For Pete's Sake

By: Pete Fierle

Pete Fierle, Manager - Digital Media/Communications
Pete's familiarity with the game's history is a result of spending two decades surrounded by the world's largest collection of pro football information. His many duties include overseeing the Hall's website as well as the day-to-day operation of the Ralph Wilson, Jr. Pro Football Research and Preservation Center.

Running debate


Jan 13, 2011

A new "For Pete's Sake" blog appears each Thursday.

I've said it before and I'll repeat it again. I strongly feel that the Pro Football Hall of Fame has the best selection process of any sports hall of fame. The reason for this is the scrutiny that each nominee receives in the long process that results in a new class.

Last Sunday, the list of nominees for our Class of 2011 was trimmed to 17 finalists that include 15 modern-era nominees plus the two senior candidates who were announced last August. Our 44-member Selection Committee has its work cut out for sure. Bylaws state that no more than five of the 15 modern-era nominees can be elected. That means there will be many great and deserving candidates who will have to wait for another year. A line I use often about the finalists is that it's not a case of "if" but "when."

The debate among media and fans has begun and will continue even after the class is elected on the day before Super Bowl XLV. One of the hot topics with the Class of 2011 will be running backs. I've been preparing for this one for several years knowing that this is the year that three great running backs became eligible for the first time.

The reality is that the odds of Jerome Bettis, Marshall Faulk, and Curtis Martin taking up three of the five spots are a long shot for sure. Not counting our inaugural Class of 1963 that included 17 enshrinees, only one class has included three running backs. That was in 1968 when Cliff Battles, Marion Motley, and Charley Trippi (who also spent a couple of seasons at quarterback) all earned election at the same time.

So, the burning question is which of these three are most deserving of election this year? I won't even begin to answer that one. That'll be left to our selectors.

But, I do offer a rundown of some fascinating (from many) facts about these three finalists.

Jerome Bettis
In 1993 he became just the eighth rookie to rush for 200 yards in a game. He accomplished the feat when he gained a career-high 212 yards against the New Orleans Saints (he had his first career 100-yard game against the Saints earlier in the year) on Dec. 12. He carried the ball four straight times to begin the game but was stripped of the ball and the Saints returned the fumble for a TD. He made up for the miscue as he took control of the game and racked up 125 yards in the first half. That total included a 71-yard touchdown run late in the first quarter that was the longest run of his 13-season career. Los Angeles won the game, 23-20.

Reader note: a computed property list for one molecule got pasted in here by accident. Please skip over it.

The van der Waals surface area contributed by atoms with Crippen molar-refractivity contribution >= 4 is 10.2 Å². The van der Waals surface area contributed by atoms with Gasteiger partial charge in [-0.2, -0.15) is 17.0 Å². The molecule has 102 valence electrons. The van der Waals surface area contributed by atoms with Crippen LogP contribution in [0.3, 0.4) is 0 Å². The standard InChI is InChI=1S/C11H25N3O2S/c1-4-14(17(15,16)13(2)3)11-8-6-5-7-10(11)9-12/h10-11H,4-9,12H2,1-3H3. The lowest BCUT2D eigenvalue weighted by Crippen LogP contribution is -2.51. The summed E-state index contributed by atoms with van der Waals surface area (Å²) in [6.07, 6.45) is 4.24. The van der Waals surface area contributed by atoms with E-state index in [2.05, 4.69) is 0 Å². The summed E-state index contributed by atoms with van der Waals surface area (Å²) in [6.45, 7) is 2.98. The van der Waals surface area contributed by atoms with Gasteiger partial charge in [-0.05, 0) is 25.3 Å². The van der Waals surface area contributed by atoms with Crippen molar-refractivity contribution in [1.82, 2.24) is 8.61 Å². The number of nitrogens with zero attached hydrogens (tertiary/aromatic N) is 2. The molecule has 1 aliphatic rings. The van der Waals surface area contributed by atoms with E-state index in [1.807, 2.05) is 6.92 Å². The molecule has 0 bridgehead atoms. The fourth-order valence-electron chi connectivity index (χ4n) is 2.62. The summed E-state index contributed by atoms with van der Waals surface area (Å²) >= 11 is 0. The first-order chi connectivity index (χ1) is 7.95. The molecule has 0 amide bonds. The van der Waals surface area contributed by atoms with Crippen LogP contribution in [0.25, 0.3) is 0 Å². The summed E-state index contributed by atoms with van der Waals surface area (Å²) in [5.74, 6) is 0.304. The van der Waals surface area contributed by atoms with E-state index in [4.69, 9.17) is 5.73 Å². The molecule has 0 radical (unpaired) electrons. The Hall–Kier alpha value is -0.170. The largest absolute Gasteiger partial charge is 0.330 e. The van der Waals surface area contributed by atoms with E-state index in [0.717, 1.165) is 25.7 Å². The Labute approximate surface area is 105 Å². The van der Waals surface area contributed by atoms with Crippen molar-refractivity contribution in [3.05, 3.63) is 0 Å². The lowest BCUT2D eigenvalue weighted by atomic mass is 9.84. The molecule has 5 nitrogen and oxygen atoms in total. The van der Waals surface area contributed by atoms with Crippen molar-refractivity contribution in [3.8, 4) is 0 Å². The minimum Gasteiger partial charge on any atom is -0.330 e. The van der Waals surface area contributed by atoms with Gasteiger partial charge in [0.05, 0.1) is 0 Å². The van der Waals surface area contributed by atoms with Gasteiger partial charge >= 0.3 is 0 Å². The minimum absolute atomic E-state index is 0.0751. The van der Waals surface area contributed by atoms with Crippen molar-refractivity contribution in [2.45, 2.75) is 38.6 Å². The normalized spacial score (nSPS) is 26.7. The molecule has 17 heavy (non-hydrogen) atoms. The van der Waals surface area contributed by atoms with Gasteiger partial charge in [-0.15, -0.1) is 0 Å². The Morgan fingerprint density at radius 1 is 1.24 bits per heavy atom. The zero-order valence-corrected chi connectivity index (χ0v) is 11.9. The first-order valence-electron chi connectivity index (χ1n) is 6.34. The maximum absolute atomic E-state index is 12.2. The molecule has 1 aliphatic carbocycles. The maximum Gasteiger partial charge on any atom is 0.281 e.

The rookie backs with 200-yard games before Bettis include: Tom Wilson (Los Angeles Rams, 1956), Jim Brown (Cleveland Browns, 1957), Tony Dorsett (Dallas Cowboys, 1977), Terry Miller (Buffalo Bills, 1978), Curt Warner (Seattle Seahawks, 1983), Greg Bell (Buffalo Bills, 1984), and Bo Jackson (Los Angeles Raiders, 1987).

Marshall Faulk
After rushing for 1,000 yards four times in five seasons and setting the Indianapolis Colts record with 2,227 total yards from scrimmage in 1998, the team dealt him to the St. Louis Rams. How fortunate for the Rams it was.

He recorded the first of many memorable seasons for the Rams that first year in St. Louis. He was a huge part of the Rams' high-powered offense that helped lead them to their first-ever Super Bowl championship. Faulk set the NFL record for most total yards from scrimmage (2,429) in a season that year when he became just the second player in NFL history to have 1,000 yards rushing and 1,000 yards receiving in the same year (Roger Craig was the first with San Francisco in 1985). For the record, Faulk's single-season mark for yards from scrimmage lasted until 2009 when Chris Johnson of the Tennessee Titans racked up 2,509 yards

Curtis Martin
When I hear the name Curtis Martin, I think of a player who quietly went about his business. But the fact is that only three men in history – Emmitt Smith, Walter Payton, and Barry Sanders – gained more rushing yards in a career than Martin. And it was Sanders who Martin joined to become the only players to begin a career with 10 straight 1,000-yard rushing seasons.

It was the last of those ten seasons that seems most remarkable to me. That's because he had the very best season of his career after nine great ones. In 2004, Martin claimed his lone rushing title when he ran for a career-high 1,697 yards. He started and ended that season with a bang when he rushed for 196 yards against the Bengals in Kickoff Weekend and 153 in the season finale versus the Rams. In between he added seven other 100-yard games that year.

Whether or not they make it to Canton this year as a member of the Class of 2011, one thing is for certain and that is Bettis, Faulk, and Martin have left their imprint on this game.